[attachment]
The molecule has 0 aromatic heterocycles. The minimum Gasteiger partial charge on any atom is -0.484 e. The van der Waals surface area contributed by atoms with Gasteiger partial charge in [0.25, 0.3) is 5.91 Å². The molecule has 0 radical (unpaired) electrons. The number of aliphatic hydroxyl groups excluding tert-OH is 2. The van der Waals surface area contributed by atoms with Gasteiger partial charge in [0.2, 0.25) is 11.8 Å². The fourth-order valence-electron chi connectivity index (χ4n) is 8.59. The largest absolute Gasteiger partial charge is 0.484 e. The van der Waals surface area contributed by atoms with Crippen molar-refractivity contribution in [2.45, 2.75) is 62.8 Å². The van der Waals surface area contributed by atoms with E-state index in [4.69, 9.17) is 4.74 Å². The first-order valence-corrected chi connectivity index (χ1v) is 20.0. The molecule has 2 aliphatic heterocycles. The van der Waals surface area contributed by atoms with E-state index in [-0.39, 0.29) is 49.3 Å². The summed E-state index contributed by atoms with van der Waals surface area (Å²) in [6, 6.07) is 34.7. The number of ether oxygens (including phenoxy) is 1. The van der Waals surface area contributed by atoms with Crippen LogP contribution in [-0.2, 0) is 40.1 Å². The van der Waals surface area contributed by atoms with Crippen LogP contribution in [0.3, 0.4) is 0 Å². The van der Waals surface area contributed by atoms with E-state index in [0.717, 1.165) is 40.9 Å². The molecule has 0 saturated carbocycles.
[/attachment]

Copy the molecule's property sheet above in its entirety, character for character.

The molecule has 0 aromatic heterocycles. The minimum Gasteiger partial charge on any atom is -0.484 e. The van der Waals surface area contributed by atoms with Gasteiger partial charge in [0.25, 0.3) is 5.91 Å². The molecule has 0 radical (unpaired) electrons. The number of aliphatic hydroxyl groups excluding tert-OH is 2. The van der Waals surface area contributed by atoms with Gasteiger partial charge in [0.2, 0.25) is 11.8 Å². The fourth-order valence-electron chi connectivity index (χ4n) is 8.59. The largest absolute Gasteiger partial charge is 0.484 e. The van der Waals surface area contributed by atoms with Crippen molar-refractivity contribution in [2.45, 2.75) is 62.8 Å². The van der Waals surface area contributed by atoms with E-state index in [4.69, 9.17) is 4.74 Å². The first-order valence-corrected chi connectivity index (χ1v) is 20.0. The molecule has 2 aliphatic heterocycles. The van der Waals surface area contributed by atoms with E-state index in [-0.39, 0.29) is 49.3 Å². The summed E-state index contributed by atoms with van der Waals surface area (Å²) in [6, 6.07) is 34.7. The number of ether oxygens (including phenoxy) is 1. The van der Waals surface area contributed by atoms with Crippen LogP contribution in [-0.2, 0) is 40.1 Å². The van der Waals surface area contributed by atoms with Crippen LogP contribution in [0.3, 0.4) is 0 Å². The van der Waals surface area contributed by atoms with E-state index in [0.717, 1.165) is 40.9 Å². The molecule has 0 saturated carbocycles.